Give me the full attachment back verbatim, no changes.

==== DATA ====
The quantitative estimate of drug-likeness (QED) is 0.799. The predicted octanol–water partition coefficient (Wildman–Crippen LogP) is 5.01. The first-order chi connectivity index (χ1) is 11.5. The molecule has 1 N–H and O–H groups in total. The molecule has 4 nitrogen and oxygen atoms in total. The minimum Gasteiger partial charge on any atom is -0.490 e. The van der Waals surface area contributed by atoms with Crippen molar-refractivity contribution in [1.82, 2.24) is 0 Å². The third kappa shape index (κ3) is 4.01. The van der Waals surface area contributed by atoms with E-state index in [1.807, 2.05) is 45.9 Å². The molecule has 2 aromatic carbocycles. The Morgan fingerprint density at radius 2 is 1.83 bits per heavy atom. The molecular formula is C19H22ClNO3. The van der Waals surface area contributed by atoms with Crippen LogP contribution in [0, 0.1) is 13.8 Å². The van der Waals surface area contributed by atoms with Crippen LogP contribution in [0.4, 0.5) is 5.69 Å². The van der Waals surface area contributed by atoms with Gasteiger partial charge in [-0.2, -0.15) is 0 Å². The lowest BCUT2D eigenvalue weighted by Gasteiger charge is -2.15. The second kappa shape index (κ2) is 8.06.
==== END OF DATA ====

The quantitative estimate of drug-likeness (QED) is 0.799. The predicted octanol–water partition coefficient (Wildman–Crippen LogP) is 5.01. The first-order chi connectivity index (χ1) is 11.5. The molecule has 1 N–H and O–H groups in total. The molecule has 4 nitrogen and oxygen atoms in total. The minimum Gasteiger partial charge on any atom is -0.490 e. The van der Waals surface area contributed by atoms with Crippen molar-refractivity contribution in [1.82, 2.24) is 0 Å². The third kappa shape index (κ3) is 4.01. The van der Waals surface area contributed by atoms with E-state index in [1.807, 2.05) is 45.9 Å². The molecule has 2 aromatic carbocycles. The Morgan fingerprint density at radius 2 is 1.83 bits per heavy atom. The molecular formula is C19H22ClNO3. The van der Waals surface area contributed by atoms with Crippen LogP contribution in [0, 0.1) is 13.8 Å². The van der Waals surface area contributed by atoms with Crippen LogP contribution in [0.4, 0.5) is 5.69 Å². The van der Waals surface area contributed by atoms with Gasteiger partial charge in [-0.2, -0.15) is 0 Å². The lowest BCUT2D eigenvalue weighted by Gasteiger charge is -2.15. The second kappa shape index (κ2) is 8.06.